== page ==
The second stage will involve civil work and we will need to phase this construction in coordination with nearby businesses. The work will address the shoulder area on Shilshole, intersection improvements on 45th Street and shoulder widening along 45th Street. This second stage will be scheduled for next year.

  12. Kara Sweidel

    Well this is good timing for me… On July 4, I was biking on Shilshole, only to wake up with a bunch of people standing over me talking about how they’ve either personally experienced or seen others fall on the tracks. An ambulance ride, a couple CT scans and x rays later, I discovered I had a broken collarbone, possibly a separated AC joint, and a mild concussion. I’ve ridden this area before many times with no issue, and I can’t really say what happened this time. I do know that in the year and a half I’ve lived in Seattle, I’ve heard many discussions about the Missing Link. I’m still not entirely sure what the deal is, and who is preventing it from being fixed (though this post helped!) but it doesn’t make sense for a city as bike friendly as Seattle to have such a non-bike friendly gap in the trail.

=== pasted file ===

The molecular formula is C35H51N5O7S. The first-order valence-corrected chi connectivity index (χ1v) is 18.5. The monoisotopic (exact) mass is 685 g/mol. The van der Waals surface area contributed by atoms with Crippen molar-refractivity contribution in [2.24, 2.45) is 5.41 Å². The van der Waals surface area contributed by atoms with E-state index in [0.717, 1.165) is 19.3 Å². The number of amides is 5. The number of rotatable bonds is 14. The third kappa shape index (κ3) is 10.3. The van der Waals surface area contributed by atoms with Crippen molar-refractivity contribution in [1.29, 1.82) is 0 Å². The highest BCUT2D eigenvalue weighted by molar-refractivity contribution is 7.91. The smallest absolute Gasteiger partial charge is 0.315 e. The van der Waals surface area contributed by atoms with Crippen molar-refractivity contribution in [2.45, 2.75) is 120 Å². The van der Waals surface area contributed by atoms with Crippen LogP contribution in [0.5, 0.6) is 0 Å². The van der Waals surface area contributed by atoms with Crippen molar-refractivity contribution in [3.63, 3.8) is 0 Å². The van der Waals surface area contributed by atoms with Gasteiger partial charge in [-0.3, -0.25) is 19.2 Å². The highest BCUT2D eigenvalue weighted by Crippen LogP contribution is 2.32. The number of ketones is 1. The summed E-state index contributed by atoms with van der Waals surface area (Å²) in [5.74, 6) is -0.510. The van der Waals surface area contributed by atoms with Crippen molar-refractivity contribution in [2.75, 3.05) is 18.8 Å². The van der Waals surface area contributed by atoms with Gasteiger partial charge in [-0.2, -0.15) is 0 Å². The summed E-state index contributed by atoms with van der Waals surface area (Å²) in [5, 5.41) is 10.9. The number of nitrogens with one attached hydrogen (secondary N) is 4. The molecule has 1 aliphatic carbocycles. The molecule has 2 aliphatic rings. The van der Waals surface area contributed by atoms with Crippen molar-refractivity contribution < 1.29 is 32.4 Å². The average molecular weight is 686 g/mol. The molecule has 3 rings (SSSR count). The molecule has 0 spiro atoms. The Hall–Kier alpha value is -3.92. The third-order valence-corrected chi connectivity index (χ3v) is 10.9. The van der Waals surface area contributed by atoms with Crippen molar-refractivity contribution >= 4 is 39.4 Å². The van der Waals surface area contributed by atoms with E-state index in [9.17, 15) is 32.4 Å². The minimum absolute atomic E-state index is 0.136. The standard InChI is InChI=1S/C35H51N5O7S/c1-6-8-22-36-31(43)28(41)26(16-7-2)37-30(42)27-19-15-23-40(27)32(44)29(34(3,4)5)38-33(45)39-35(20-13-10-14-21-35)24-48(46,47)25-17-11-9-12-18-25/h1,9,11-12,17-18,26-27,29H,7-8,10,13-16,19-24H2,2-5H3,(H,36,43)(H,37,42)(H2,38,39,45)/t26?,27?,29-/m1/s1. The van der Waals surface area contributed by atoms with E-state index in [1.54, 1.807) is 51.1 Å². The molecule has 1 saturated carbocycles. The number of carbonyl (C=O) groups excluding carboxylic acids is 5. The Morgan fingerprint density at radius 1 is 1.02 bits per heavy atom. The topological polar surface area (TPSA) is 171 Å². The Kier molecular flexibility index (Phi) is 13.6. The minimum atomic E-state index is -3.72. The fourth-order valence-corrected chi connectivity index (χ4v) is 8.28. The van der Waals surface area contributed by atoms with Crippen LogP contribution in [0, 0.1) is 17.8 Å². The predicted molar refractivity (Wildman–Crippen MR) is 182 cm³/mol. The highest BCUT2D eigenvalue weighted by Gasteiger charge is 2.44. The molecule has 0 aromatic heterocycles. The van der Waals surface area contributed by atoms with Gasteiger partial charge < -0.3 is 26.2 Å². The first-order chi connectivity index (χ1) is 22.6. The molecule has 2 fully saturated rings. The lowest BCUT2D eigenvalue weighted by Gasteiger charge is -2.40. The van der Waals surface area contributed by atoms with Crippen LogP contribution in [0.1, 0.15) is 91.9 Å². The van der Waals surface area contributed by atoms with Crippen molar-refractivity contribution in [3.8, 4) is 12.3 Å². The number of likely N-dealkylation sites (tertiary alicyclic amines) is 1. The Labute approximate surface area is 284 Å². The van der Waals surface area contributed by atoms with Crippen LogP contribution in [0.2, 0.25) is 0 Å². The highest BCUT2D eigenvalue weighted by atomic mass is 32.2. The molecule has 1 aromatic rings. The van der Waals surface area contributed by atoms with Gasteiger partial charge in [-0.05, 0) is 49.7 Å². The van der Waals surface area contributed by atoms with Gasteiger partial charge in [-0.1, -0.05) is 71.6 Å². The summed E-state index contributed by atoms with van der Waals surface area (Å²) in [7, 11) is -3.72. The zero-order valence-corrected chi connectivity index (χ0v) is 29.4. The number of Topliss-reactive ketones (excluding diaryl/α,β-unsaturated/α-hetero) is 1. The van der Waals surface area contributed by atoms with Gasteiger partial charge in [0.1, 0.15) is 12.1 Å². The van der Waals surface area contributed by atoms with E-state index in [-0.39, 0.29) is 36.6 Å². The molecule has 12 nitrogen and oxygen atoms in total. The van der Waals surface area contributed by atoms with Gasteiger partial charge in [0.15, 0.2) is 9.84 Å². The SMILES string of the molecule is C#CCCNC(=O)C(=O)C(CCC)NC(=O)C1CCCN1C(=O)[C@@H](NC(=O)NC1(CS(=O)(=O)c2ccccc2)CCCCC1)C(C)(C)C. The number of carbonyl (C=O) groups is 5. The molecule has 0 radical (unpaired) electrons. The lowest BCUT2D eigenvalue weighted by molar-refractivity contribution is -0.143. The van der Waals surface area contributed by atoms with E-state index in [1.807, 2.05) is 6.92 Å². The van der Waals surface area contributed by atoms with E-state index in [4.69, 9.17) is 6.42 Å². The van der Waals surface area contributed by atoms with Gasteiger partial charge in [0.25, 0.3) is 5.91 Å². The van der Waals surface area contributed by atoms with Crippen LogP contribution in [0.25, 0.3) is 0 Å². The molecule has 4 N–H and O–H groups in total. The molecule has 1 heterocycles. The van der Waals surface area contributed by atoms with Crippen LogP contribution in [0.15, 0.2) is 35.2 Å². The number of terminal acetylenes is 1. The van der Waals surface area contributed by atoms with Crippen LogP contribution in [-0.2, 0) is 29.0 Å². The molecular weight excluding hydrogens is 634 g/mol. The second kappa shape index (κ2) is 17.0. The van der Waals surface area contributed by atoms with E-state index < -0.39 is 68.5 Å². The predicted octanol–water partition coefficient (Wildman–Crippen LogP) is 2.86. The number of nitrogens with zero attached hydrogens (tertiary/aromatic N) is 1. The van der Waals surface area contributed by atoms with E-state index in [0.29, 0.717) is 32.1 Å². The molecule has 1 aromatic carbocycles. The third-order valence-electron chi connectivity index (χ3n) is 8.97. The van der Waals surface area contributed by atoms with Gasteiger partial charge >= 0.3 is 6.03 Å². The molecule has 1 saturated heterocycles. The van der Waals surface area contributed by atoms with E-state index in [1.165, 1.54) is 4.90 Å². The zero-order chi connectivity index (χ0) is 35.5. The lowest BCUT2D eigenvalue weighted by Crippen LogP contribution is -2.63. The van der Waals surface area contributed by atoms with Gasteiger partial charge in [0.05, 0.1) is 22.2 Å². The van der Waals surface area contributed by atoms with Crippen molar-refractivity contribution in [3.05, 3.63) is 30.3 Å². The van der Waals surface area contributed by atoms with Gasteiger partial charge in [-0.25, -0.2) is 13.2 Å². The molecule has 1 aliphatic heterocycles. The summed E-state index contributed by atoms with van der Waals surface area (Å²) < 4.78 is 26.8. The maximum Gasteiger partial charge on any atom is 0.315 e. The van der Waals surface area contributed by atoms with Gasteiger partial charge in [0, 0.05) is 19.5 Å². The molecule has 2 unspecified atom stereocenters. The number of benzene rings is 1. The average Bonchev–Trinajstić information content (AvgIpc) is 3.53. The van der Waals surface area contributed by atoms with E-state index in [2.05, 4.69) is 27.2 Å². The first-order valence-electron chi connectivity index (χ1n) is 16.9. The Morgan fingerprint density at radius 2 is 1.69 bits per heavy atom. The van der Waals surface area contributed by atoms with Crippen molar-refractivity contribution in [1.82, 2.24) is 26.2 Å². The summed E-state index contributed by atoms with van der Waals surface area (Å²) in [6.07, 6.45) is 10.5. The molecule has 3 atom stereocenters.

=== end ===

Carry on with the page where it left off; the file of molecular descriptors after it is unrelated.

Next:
Some people have suggested that I file a claim against the city. I’ve been back and forth on this for various reasons, but it seems as if this post and comments are indicating that the city does want to fix it. I had sent a request to SDOT for information regarding the number of documented accidents in this area (still awaiting response) and considered posting something asking cyclists to come forward with stories of injuries and accidents and compiling the data myself. I would be willing to help with some kind of interviewing of Ballard Chamber of Commerce businesses if that would help. I don’t think filing claims against the city would do much, and I don’t know how to take on large industrial companies. Someone mentioned that BTA files lawsuits… against whom and for what? Is there some sort of counter-suit that could be made?

    1. Kirk from Ballard

      Kara, you can log your crash on Bikewise, and see other reports of crashes there: